On camera Robinson told how in September 1940 he had been serving with a coastal battery at Herne Bay, when one day he was sent across Kent to Folkestone on a special mission. Over a period of several days, and along with others, he had collected the bodies of German soldiers from the beach between St Mary’s Bay and Hythe. When pressed by the programme’s presenter, Peter West, Robinson made it clear that the corpses were definitely soldiers, not aircrew or sailors. The operation was conducted in secret, the bodies being taken to New Romney where any items of identification were removed before burial. Robinson also added an intriguing detail stating that the Germans were wearing “no badges” on their uniforms.
Robinson’s story seemed to tie in with what Attlee had said in November 1946. It also seemed to tie in with the story of the bombed invasion practice and bodies in the English Channel. Curiously, Robinson’s story also seems to suggest that some kind of orchestrated cover-up had taken place, but why? Both the British and German governments were obliged under the Geneva Convention to pass information concerning enemy casualties to the International Red Cross. So why had identification been removed from the bodies? And why had they been buried in secret, unlike many enemy aircrew who were often buried with military honours? It would have been a straightforward matter to announce that the enemy casualties were the result of a successful RAF operation. But in 1940 nothing was straightforward. If Robinson’s story proves anything it shows that if the need arose the authorities were capable of concealing events from the public.
And if bodies had been collected in secret from a Kent beach the same could have been done on a Suffolk beach.
Vous pouvez en tirer votre conclusion, moi je l'ai déja fait depuis longtemps, mais je devrais attendre jusqu'en 2021 (si on vique quo ?). Comme le dit l'ami Michel (Pourqoui attendre si longtemps avant de divulger les archives?). Nous pouvons encore nous attendre à beaucoup de surprises à propos des "Faits" et "Erreurs" commis par les Alliés. Beaucoup sont deja éclairsies (ex: Massacre de Katin).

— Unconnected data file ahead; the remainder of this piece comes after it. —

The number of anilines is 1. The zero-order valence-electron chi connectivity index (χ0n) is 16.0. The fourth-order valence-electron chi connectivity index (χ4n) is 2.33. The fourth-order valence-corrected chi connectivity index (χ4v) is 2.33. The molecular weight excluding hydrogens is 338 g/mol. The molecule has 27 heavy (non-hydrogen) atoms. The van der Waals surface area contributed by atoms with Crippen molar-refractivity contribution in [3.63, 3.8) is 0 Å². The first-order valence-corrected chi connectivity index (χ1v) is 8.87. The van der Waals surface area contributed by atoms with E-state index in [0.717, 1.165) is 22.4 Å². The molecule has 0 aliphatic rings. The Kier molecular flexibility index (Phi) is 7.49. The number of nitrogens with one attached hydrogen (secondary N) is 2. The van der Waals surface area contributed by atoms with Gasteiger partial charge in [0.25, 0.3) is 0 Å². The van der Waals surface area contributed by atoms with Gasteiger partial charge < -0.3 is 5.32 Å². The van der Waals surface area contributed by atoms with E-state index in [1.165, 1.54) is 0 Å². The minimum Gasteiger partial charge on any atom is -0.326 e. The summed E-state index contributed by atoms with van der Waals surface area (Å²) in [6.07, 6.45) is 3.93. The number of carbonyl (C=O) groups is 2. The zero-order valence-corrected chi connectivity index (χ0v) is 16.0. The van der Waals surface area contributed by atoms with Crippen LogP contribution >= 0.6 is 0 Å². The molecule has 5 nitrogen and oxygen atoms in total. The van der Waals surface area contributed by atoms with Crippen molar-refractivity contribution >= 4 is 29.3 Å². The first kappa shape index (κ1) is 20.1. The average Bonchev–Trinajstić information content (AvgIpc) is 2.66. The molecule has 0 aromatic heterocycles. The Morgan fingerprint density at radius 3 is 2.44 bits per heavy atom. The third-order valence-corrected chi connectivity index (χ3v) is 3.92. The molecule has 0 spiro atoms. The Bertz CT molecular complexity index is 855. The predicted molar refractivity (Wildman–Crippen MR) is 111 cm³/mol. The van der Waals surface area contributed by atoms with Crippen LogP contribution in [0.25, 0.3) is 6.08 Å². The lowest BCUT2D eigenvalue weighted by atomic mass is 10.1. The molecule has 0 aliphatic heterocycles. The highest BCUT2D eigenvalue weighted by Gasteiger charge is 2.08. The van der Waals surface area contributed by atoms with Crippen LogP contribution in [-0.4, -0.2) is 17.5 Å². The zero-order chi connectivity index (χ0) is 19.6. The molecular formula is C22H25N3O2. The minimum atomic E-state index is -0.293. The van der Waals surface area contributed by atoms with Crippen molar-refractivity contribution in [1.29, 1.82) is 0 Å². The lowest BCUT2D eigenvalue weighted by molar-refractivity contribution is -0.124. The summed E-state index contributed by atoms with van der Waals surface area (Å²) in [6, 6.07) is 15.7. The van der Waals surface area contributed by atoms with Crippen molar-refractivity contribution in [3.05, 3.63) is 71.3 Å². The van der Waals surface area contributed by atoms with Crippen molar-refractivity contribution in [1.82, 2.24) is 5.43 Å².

Churchill ne savait pas assez vanter les mérites des Marins de la Marine Marchande Belge (il ne savait pas s'en passer). Le ministre Gutt declara que la Belgique devait remercier les vaillants Marins de la Marine Marchande pour les faits de bravoure qu'ils ons commis durant la Seconde Guerre Mondiale. Quand la guerre se termina et que le temps était venu à récompenser ces vaillants soldats, Churchill a tenu bouche cousue à ce propos (en flamand: zijn neus bloedde) et Gutt leurs a remis fièrement un medaille commemoratieve. Jusqu'au jour d'aujourd'hui les veuves de geurre et les quelques survivants n'ont RIEN touché comme pension ! Le ministre avait comme excuse: ces gens (Marins) n'étaient pas de soldats, ils étaient payés par les Armateurs pour qui ils navigaient. Pourtant ces hommes ont également souffert (certains coulés par deux fois dans l'Atlantique, ou mort dans des chaloupes de sauvetage etc...). Ce sont des choses qu'ici en Belgique "on ne pend pas à la grande cloche comme on dit en flamand "deze zaken worden niet aan de grote klok gehangen" Ce qui veut dire au fait: Affaire Classée. D'ailleurs les archives de la Marine Marchande Belge (qui donc faisait partie de l'armée Belge, ne sont toujours pas libres à consulter! Why ? Pourquoi ? Waarom? Top Secret !
Beste groetjes aan iedereen en dank voor jullie steun en opzoekingswerk.
Mon cher Prosper, je te remercies pour ton intervention sur ce "topic". Peut-etre que dans l'avenir nous allons tous être étonnés de ce qui c'est encore passé "comme fait divers" pendant la Seconde Guerre Mondiale.